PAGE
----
Alternative Treatments for Rheumatoid Arthritis & Osteoarthritis: What Works, What Doesn't
How to Find the Right Psoriatic Arthritis Treatment for Your Symptoms
Determining your specific needs will help your doctor find the right treatment options for you.
By Regina Boyle Wheeler
Medically Reviewed by Ross Radusky, MD
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Treatment for psoriatic arthritis is anything but one-size-fits-all. Quite the opposite, your treatment needs to be customized to your unique needs based on the severity of your symptoms, the joints affected, other health problems you may have, and what drugs may or may not be appropriate for you.
Researchers have found a connection between vitamin D deficiency and psoriatic arthritis. A study published in August 2015 in Arthritis Research & Therapy investigated 2,234 patients and linked vitamin D deficiency and chronic inflammatory rheumatic diseases, such as psoriatic arthritis. Among the patients studied, 775 had rheumatoid arthritis (RA), 738 had ankylosing spondylitis (AS), and 721 had psoriatic arthritis (PsA). Researchers found vitamin D deficiencies in blood samples in 40.5 percent of the RA patients, 39.7 percent of the AS patients, and 40.9 percent of the PsA patients. Still, it's unclear whether the vitamin deficiency was the cause of inflammation or a result of it.
Psoriatic arthritis affects up to 30 percent of people with the skin disease psoriasis. Most often, psoriatic arthritis symptoms start after psoriasis develops. Regardless of which comes first, it’s important to treat both your skin and your joint symptoms, possibly by working with a dermatologist and rheumatologist, says Yousaf Ali, MD, associate professor of medicine and chief of rheumatology at the Icahn School of Medicine at Mount Sinai Hospital in New York.
Treatment Options for Psoriatic Arthritis
With no cure for psoriatic arthritis, doctors focus on treating symptoms and trying to slow the progression of the disease. Treatment plans often include therapies that relieve skin lesions or joint pain, as well as medication that can treat both. This may include ointments and creams, phototherapy (using light), pain relievers, and systemic or “whole-body” medication.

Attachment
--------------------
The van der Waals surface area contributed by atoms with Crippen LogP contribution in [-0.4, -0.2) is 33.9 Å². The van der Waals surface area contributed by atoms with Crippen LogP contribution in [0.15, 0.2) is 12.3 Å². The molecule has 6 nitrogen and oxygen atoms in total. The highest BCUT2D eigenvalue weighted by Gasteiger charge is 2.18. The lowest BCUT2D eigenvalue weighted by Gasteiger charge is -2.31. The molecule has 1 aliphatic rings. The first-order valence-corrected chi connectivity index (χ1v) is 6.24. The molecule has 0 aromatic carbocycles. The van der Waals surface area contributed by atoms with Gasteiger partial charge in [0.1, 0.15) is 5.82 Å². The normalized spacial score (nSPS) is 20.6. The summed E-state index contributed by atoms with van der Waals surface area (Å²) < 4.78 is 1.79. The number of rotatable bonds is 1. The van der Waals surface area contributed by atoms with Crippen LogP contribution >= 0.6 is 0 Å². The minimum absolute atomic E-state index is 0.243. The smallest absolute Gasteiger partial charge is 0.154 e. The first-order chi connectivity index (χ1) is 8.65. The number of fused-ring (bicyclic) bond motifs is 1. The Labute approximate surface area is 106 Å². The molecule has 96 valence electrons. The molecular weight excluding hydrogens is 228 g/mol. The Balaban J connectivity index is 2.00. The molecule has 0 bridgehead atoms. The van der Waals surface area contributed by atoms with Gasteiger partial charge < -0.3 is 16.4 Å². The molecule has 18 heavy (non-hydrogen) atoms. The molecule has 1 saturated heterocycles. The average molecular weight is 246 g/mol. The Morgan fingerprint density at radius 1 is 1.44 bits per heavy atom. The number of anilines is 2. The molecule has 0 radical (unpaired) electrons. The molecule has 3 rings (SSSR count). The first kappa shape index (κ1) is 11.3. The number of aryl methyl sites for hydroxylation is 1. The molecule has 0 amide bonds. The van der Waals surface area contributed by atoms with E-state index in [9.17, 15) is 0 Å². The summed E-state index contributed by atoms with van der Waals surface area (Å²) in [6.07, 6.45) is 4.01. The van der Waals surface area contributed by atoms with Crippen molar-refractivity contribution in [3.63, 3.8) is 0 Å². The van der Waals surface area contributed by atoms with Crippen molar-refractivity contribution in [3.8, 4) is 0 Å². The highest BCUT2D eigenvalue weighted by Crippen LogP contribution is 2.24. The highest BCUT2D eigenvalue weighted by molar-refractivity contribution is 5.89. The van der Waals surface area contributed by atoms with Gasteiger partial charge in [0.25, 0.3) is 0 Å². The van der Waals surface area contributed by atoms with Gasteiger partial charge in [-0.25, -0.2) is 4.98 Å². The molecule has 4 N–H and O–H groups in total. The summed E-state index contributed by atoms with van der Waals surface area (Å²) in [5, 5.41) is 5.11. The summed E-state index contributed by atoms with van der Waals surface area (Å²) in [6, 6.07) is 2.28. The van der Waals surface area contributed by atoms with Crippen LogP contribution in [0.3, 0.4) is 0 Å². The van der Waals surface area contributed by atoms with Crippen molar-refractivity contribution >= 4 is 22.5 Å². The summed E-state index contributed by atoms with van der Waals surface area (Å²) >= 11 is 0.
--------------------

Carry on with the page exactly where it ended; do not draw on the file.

Here are common approaches for symptoms of psoriatic arthritis and psoriasis:
- For Pain Nonsteroidal anti-inflammatory drugs (NSAIDs) are used for mild pain, says Elyse Rubenstein, MD, rheumatologist at Providence Saint John’s Health Center in Santa Monica, California. For acute, severe pain, corticosteroid drugs can address symptoms and be used as a bridge until stronger, long-term medication starts working, she says.
- For Joint Damage Treating chronic pain, swelling, and redness may prevent joint damage from happening or getting worse. For mild disease, NSAIDs can be used alone or with stronger drugs called disease-modifying antirheumatic drugs (DMARDs). For moderate or severe psoriatic arthritis, your doctor may prescribe DMARDs or newer biologic medication, which targets specific substances that trigger inflammation. The goal is remission from psoriatic arthritis, which will allow you to participate fully in activities of daily living and prevent joint damage, Dr. Rubenstein says.
- For Skin Lesions “Topical treatments are applied to the skin and are usually the first treatment to try when diagnosed with psoriasis, especially in mild to moderate cases,” says Delphine Lee, MD, PhD, director of the Dermatological Center for Skin Health at Providence Saint John's Health Center in Santa Monica, California. In moderate to severe cases of psoriasis, doctors sometimes add phototherapy, which uses medical-grade ultraviolet light to slow the growth of out-of-control skin cells. Systemic therapies, like DMARDs and biologics, may also be prescribed. “All systemic therapies have more risk for side effects because all of your organs can be exposed to the drug,” Dr. Lee says. On the other hand, these drugs can do double duty to treat psoriasis and psoriatic arthritis symptoms. Ideally, your treatment will address and treat both skin and joint symptoms, Rubenstein says.
- During Pregnancy Pregnancy can have unpredictable effects on psoriatic arthritis. “About half of pregnant women with psoriatic arthritis experience symptom improvement, yet many get worse or stay the same," Dr. Ali says. You may need to stop taking certain drugs that are dangerous to a developing fetus and can’t be used during pregnancy or even before conception. Both women and men should discuss treatment options with a doctor before trying to conceive in order to keep the baby safe and skin and joint symptoms in check.
Additional Management Strategies for Skin and Joint Symptoms
Beyond medical treatment, other approaches can help almost everyone with psoriatic arthritis. Ali says controlling stress is important to managing symptoms. He suggests trying relaxation techniques, such as deep breathing, yoga, and meditation. "The most common trigger for inflammatory skin conditions is emotional stress," says Lee.
While there’s no way to completely prevent psoriatic arthritis, exercising, eating well, and maintaining a healthy weight can help protect your joints and your overall health. “It’s also important to see a doctor early, because mild psoriatic arthritis is easier to treat than chronic, untreated disease,” Rubenstein says.
Finally, it’s important to always follow your treatment plan as prescribed. You and your doctor can work together to find a regimen to treat all of your symptoms and minimize the side effects.
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